Europe no longer 'epicentre' of coronavirus pandemic, says WHO

Ellen Manning
·3-min read
People wearing protective face masks walk at the Trocadero square near the Eiffel Tower in Paris as France reinforces mask-wearing as part of efforts to curb a resurgence of the coronavirus disease (COVID-19) across the country, August 9, 2020. REUTERS/Benoit Tessier
The epicentre of the coronavirus pandemic has shifted away from Europe, according to the WHO. (Reuters)

Europe is no longer the ‘epicentre’ of the coronavirus pandemic, the World Health Organization (WHO) has said.

In an update on Thursday, WHO regional director for Europe Hans Kluge said Europe currently has a registered 3.9 million cases - making up 17% of the global total of nearly 22 million cases.

In March the WHO declared Europe the epicentre of the coronavirus pandemic, as it ravaged countries across the continent.

But in the latest update, Kluge described how the focus of the virus has shifted.

“The epicentre of the pandemic is now in the Americas but other regions are also seeing a steep rise in cases,” he said.

“The European Region is on a trajectory of its own, showing a different trend compared to the rest of the world. The virus hit Europe early and hard.”

Kluge warned of the dangers of a resurgence of COVID-19, saying in the last two months new cases had been steadily rising in Europe, with 40,000 more cases in the first week of August compared to the first week of June.

His comments come after Britain added several countries to its quarantine list following a rise in cases, including France, the Netherlands and Malta.

Kluge said the rise in cases was due in part to a relaxation of social distancing measures, and also due to people “dropping their guard”.

He outlined challenges that lie ahead, including the reopening of schools, and the impending flu season in winter, adding that young people are at the “forefront” of the COVID-19 response.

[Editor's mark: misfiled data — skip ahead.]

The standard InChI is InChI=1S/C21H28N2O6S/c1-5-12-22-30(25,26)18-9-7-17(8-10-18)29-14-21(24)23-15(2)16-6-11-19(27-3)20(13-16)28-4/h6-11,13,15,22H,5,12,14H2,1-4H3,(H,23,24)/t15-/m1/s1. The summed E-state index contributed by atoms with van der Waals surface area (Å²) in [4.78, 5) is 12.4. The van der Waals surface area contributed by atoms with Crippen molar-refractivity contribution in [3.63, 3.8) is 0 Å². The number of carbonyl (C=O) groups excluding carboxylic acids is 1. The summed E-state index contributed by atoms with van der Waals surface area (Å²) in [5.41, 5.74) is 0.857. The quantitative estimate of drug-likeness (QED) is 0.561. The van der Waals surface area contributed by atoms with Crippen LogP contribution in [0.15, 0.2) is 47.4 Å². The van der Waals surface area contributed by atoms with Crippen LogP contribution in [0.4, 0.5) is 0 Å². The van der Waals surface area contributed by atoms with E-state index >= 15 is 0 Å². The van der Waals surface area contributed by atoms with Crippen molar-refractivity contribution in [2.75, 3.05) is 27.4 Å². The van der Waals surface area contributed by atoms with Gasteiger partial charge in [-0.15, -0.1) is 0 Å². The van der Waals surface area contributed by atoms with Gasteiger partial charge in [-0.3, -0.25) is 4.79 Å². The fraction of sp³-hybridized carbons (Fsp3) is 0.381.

“According to a recent study, globally among those aged 15-24, cases of COVID-19 have increased from a rate of 4.5% at the end of February to 15% in mid-July,” he said. “Low risk does not mean no risk.”

“No-one is invincible and if you do not die from #COVID19, it may stick with your body like a tornado with a long tail.

“While young people are less likely to die than older people, they can still be very seriously affected. This virus affects organs throughout the body, but especially the lungs and heart, with some young and fit people, including elite athletes, suffering considerably.”

He urged young people to play their part to limit the spread of coronavirus, including wearing masks, avoiding big crowds and washing their hands, saying: “spread fun, but do not spread the virus”.

His comments echo previous warnings from the WHO about young people spreading coronavirus.

Earlier this month the WHO said that young people going to nightclubs and beaches had led to a rise in new coronavirus cases across the globe, with the proportion of those aged 15 to 24 who were infected tripling from 4.5% to 15% in about five months.

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